WordPress itself isn’t a security problem if you keep your nose clean. Neglecting security is a problem. It’ll consume that box of tissues quicker than you can say permissions. It’ll cause you to sit through frustrating calls to your hosting provider. You’ll spend hours scrambling around the code. Imagine if you could just set things up, sit back, and watch Game of Thrones.
You need to keep WordPress and your plugins and themes updated. From WordPress 3.7 you’re able to automatically update the core whenever a new update is released. You should makes sure this is enabled and running. See the WordPress Codex on Updating WordPress for more Update information.
Your Server Environment
Your hosting provider should look after your server for you. If you are responsible for the server environment though, make sure you keep it up to date. A vulnerability in your server is a vulnerability in your site.
Usernames and Passwords
Keep your password nice and secure. A strong password helps protect against a brute force attack. I keep a strong base password and add certain characters in certain places to make every password I have unique. Whilst keeping it easy to remember. I don’t write it down, or use any password managers. If a password on some site’s compromised—it’s a bummer—but at least they don’t know my password anywhere else. For your username, don’t use the default admin account. In fact, delete it and use something else.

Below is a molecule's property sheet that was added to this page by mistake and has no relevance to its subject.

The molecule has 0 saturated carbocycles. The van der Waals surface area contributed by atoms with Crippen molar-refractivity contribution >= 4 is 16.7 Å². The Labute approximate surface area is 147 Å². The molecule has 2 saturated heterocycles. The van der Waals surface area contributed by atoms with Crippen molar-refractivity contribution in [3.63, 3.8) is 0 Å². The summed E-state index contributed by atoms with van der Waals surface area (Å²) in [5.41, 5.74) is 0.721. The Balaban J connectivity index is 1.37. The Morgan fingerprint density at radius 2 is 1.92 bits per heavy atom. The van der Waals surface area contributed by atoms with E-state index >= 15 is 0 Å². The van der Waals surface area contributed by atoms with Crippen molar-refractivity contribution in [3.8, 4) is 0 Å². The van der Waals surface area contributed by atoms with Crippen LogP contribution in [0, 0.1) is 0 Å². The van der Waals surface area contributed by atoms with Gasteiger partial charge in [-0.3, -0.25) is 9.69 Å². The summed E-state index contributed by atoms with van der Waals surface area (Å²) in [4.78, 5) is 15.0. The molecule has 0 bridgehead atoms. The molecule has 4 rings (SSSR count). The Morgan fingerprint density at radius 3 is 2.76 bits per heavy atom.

I make sure that all the files are set to 644, and directories to 755. Except for the
wp-config.php file, which I set to 600.
Second Admin Login
You could use a
.htaccess file inside the
/wp-admin/ directory and restrict the access with a required user. The WordPress Codex has some details about setting this up. You should be comfortable with the server and how
.htaccess files work before attempting this. When this is set up, you’ll need to enter the password for the
.htaccess rule and then your normal WordPress login. You could extend this further by only allowing access from selected IP addresses if you’re on a fixed one!
Fixing a Hack
There’s no catch all way to fix a hacked WordPress install. It depends on the setup and the hack. There is however a general approach I’ll take when trying to fix a WordPress install:
- Check the date modified of files on the server—often through (S)FTP. Were there any files that have changed recently? Can I see anything in there that looks weird? Most of the hacks I’ve seen involve some unwanted base64 code.
- Can I restore from a backup to a point where the site was clean? If so, great! But there’s still work to be done to try and prevent what just happened.
- Apply all updates to WordPress, plugins and themes.
- Re-install the core WordPress files, even if an update isn’t required. This grabs new clean core files from the WordPress servers.
- I’d scan the files looking for any changes I found from the first step. This is often a scan for base64 code.
- Clean up any ugly unwanted code.
- Scan the database for any oddities through phpMyAdmin.
- Check over all the file permissions.
- Reset the all the passwords.
- Generate new keys for
- Contact the host to help check the logs, talk about what happened and to try and prevent it from happening again. A good host should be able to provide you with some support.
Check out the Hardening WordPress post in the Codex. It’s a big deep dive into WordPress security.